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Valley Economic Forecast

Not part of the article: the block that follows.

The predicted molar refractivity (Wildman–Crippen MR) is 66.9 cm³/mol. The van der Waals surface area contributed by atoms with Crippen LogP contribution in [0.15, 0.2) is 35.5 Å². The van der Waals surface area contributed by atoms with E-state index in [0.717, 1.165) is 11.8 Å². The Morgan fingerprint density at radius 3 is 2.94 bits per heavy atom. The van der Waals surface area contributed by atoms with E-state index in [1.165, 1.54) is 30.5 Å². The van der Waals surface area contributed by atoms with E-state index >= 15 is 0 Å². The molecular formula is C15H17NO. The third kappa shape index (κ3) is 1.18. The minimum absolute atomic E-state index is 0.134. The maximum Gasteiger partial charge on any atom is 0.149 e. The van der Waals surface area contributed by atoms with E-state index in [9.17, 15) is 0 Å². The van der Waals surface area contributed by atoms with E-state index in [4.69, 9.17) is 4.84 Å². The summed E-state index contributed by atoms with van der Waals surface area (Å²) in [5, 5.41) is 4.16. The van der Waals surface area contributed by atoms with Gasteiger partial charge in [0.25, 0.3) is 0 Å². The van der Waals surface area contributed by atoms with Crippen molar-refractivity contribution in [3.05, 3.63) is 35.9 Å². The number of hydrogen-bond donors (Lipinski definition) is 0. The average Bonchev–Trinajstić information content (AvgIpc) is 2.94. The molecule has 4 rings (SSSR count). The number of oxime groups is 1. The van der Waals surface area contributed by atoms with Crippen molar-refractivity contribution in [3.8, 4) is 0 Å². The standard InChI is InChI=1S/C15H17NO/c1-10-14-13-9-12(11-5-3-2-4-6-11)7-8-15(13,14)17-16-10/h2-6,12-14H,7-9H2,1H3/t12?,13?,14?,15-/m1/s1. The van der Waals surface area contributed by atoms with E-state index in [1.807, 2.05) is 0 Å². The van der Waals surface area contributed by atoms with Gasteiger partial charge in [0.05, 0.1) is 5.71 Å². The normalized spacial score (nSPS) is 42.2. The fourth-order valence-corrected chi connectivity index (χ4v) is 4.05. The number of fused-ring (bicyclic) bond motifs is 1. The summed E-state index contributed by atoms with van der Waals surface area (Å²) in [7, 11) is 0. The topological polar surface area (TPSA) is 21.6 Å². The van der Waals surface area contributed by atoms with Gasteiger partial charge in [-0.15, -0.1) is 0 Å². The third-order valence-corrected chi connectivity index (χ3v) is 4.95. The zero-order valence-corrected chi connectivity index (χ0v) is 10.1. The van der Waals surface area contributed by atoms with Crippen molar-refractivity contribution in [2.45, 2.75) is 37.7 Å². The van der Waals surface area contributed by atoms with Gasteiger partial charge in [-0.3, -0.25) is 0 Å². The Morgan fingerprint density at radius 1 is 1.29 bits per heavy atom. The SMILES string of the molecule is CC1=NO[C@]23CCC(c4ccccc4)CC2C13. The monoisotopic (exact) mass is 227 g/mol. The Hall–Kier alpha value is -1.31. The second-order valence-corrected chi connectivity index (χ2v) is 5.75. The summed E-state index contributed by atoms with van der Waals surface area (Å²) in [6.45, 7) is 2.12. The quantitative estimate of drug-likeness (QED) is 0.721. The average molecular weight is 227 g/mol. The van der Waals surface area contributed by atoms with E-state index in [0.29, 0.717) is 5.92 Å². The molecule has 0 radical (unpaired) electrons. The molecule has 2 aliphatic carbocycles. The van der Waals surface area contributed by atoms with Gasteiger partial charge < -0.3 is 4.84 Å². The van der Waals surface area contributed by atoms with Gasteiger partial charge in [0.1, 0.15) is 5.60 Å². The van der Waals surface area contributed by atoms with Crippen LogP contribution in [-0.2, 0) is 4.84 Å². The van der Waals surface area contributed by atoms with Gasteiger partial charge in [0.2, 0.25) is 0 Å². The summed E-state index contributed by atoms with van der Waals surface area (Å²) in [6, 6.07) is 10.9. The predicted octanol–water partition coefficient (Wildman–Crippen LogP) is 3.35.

Our review of San Fernando Valley commercial real estate activity includes data through the third quarter of 2019. The office marketspace appears to have been impacted by a change in the type of space available for lease in 2019. The industrial marketspace was impacted by a lack of inventory for the most recent measurement period. As we argue for residential real estate, we call for greater development of industrial space in the San Fernando Valley. We applaud the renaissance in hotel development, as this will benefit future business development activities in the San Fernando Valley. Office space The San Fernando Valley’s net absorption, an important indicator of market activity, turned a corner for the worse for the first three quarters in 2019. On the face of it, this is not congruent with our analysis of the Valley’s jobs and GDP data, which have continued to exhibit strength. However, office specialist brokers in the San Fernando Valley assure me that the Valley’s office market is doing well despite certain shifts in the data presented here. This downturn was accompanied by a jump in the Valley’s office space lease rates. In the same quarters as the absorption slowdown, quarters 1, 2 and 3 of 2019, the Valley’s lease rates jumped 10 percent from the prior year. The type of space that has become available can impact these data. If there was office space that came open for leasing that was not absorbed, this would push net absorption down. And if this newly available space was expensive relative to the other space open for lease, then we would see a bump in the asking rates as mentioned above. The Valley’s office-space vacancy rate continues to tighten relative to its neighbors. While Los Angeles and the Conejo Valley vacancies stayed in the 14-15 percent range during 2018 and 2019, the San Fernando Valley’s rate fell from a 12 percent average in 2018 to 10.8 percent in 2019. Industrial space The San Fernando Valley’s 2019 industrial vacancy rate fell yet again, which is remarkable given that it was already very tight in 2018. The 2019 three-quarter average was 0.8 percent. It is very uncommon for a rate like this to fall to less than 1 percent and then stay at that level, given the time it takes for establishments to make the decisions necessary to leave, move or enter new space. L.A. County’s vacancy rate is double the San Fernando Valley’s rate. The Conejo Valley’s rate has consistently risen for more than a year now and was almost 3 percent by the third quarter of 2019. A market this tight calls for the development of new industrial space. As we have pointed out before, it is not just traditional industrial space users in these buildings, but also various non-traditional entities. Examples include Cross-Fit gyms, indoor rock-climbing facilities, wine tasting rooms, and more. These companies can get into industrial space for a per-square-foot cost that is less than half the available office space cost. Lease rates for industrial space have continued to rise during most of 2019, relative to 2018, with asking rates well over $1 a square foot in the second quarter of 2019. 2019 sales and leases picked up to 2.3 million square feet, in the first three quarters, up from 1.2 million for all four quarters of 2018. These data are a testament to the ongoing vitality of the Valley’s economy. Hotel space The Valley is set for a hotel building boom in the next few years. There are five properties in the planning stage near the Warner Center, and a Home2 Suites is already under construction nearby. Sherman Oaks has two hotels in planning stages, and Glendale has eight new hotels in early development planning. Burbank has seven hotels in planning stages, and the AC Hotel Burbank is already under construction. The broader region is set to be a new hotel space leader in 2020, with Los Angeles County having more hotel rooms under construction than any other California county, ending 2019 with 3,166 rooms. A brief comment on Woodland Hills retail The owner of the Westfield Topanga complex plans to redevelop the former Sears store into a dining and entertainment complex in Woodland Hill. Old and dormant retail spaces that have fallen out of favor with the market are found all across the state and are detrimental to their communities. The projected completion date of late 2021 for the dining and entertainment complex is great news for Woodland Hills and the San Fernando Valley and is logically coherent with the forecast of robust economic activity for the Valley that is presented in this publication. Dan Hamilton is director of economics of the Center for Economic Research and Forecasting at California Lutheran University.

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